• Pick a random port not on this list to use as a WAN side port for forwarding (I'll use 43775 as an example)

  • /etc/config/firewall
    #
        ##::[[---  OpenWrt Firewall Config  ---]]::##
    
    ####################################################
                  ##----- Scripts -----##
    ####################################################
    
    config include
        option  path            '/etc/firewall.user'
    
    ####################################################
               ##----- NAT Redirects -----##
    ####################################################
    
        # SSH #
    #---------------------------------------------------
    config redirect
        option  target          'DNAT'
        option  proto           'tcp'
        option  src             'wan'
        option  src_dport       '43775'
        option  dest            'lan'
        option  dest_ip         '192.168.1.1'
        option  dest_port       '22'
        option  name            'Allow Redirect WAN -> LAN (SSH)'
    
    

Yes, but I highly advise you understand iptables at this point - to write the rules yourself. You are entering dangerous security paradigms to open your admin ports to all interfaces.

First, I also suggested FORWARD, if on the WAN. But I have only suggested LAN INPUT rules because your firewall is configured by default to allow OUTPUT. So, unless you've completely erased or altered your default rules, this should be the case.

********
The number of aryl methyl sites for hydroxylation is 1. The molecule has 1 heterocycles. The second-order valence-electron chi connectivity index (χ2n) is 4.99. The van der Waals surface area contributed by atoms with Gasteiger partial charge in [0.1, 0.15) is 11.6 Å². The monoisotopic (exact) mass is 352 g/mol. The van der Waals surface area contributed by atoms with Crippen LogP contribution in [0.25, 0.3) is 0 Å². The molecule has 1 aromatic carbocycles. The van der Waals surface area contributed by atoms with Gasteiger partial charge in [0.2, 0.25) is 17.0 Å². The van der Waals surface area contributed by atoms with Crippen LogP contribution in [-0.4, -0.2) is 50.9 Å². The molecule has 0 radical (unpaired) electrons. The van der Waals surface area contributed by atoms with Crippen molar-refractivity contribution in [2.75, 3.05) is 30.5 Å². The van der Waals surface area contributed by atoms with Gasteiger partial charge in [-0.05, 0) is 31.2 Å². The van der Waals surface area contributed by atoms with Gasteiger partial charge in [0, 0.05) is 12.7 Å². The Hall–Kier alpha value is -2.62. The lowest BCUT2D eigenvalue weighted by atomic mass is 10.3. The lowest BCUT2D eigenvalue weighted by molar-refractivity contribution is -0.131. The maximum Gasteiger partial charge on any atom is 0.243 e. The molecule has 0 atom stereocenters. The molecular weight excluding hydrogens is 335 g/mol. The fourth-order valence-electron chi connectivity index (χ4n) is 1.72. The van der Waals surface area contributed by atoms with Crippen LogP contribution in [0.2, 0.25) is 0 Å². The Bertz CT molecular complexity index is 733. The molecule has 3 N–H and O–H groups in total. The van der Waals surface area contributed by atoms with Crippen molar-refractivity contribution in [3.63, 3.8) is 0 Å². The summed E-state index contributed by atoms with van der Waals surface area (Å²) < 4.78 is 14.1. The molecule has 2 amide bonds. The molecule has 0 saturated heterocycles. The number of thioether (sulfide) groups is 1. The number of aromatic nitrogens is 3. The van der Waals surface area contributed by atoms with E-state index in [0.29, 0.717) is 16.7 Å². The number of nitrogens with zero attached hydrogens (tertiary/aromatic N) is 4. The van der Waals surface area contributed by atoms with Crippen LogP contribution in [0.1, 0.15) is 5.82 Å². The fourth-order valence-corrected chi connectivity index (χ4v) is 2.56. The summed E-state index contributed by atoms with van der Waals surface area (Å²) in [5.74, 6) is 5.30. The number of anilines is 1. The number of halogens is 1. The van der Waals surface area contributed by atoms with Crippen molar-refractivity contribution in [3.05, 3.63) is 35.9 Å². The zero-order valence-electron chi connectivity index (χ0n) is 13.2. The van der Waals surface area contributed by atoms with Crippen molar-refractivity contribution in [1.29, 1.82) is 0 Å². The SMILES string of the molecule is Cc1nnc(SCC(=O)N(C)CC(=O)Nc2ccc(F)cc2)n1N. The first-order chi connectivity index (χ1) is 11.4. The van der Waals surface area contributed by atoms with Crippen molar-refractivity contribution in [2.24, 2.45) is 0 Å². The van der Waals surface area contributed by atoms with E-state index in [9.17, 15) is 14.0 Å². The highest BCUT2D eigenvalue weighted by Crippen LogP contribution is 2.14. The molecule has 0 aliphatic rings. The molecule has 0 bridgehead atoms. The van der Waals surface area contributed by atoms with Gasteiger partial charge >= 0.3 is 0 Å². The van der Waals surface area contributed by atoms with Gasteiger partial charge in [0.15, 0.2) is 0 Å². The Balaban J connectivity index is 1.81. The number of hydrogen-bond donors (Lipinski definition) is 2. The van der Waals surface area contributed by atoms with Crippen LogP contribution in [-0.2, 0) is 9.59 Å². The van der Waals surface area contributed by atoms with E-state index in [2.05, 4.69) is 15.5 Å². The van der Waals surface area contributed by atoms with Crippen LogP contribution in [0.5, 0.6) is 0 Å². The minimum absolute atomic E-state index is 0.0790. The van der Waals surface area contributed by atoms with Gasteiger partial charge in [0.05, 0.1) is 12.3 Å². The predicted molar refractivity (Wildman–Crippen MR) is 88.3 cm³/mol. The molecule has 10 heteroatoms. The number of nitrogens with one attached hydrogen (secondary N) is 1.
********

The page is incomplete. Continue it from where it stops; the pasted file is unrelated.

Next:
If you are referencing routing of the packet to its destination, this thread has only covered firewalling. If you are not clear on Linux (OpenWRT) routing, I might suggest creating another thread.

Don't feel bad, I personally find the iptables syntax close to completely unreadable. This is one of the reasons why the LuCI interface is relatively simple on its firewall options -- meets most users' needs.

One recommendation:

  • Don't mess with any manually entered firewall rules unless you understand how iptables works, and how they will impact your security

Remember that in the unlikely case that it is a firewall rule that "locks you out" of the router, you can boot into "failsafe" mode and access the router on 192.168.1.1 and "fix" what is messed up with the firewall.

1 Like

I know, but the reason why am so picky on this topic is that i'v to drive a day by car to do this:(

@JW0914:
Thank you, i'v implemented your suggestion and opened only the lan port on "22"
and redirected the wan port to 22 on the device.

(guess it's because scripts trying to use port 22,
but i tried out myself to brute-force ssh and i could not imagine how such scripts really find out long passwords for a reasonable amount of hosts)

Robert

"One" is a "reasonable" discovery

Remote management, yes, I agree that making reasonably sure that you aren't locked out is a "good" reason.

Moving your outside port off 22 may help keep your logs cleaner, but is "security by obscurity". With the port-forward, you've changed a single-point configuration into now into a three-point one (WAN open port, forward port, LAN open port).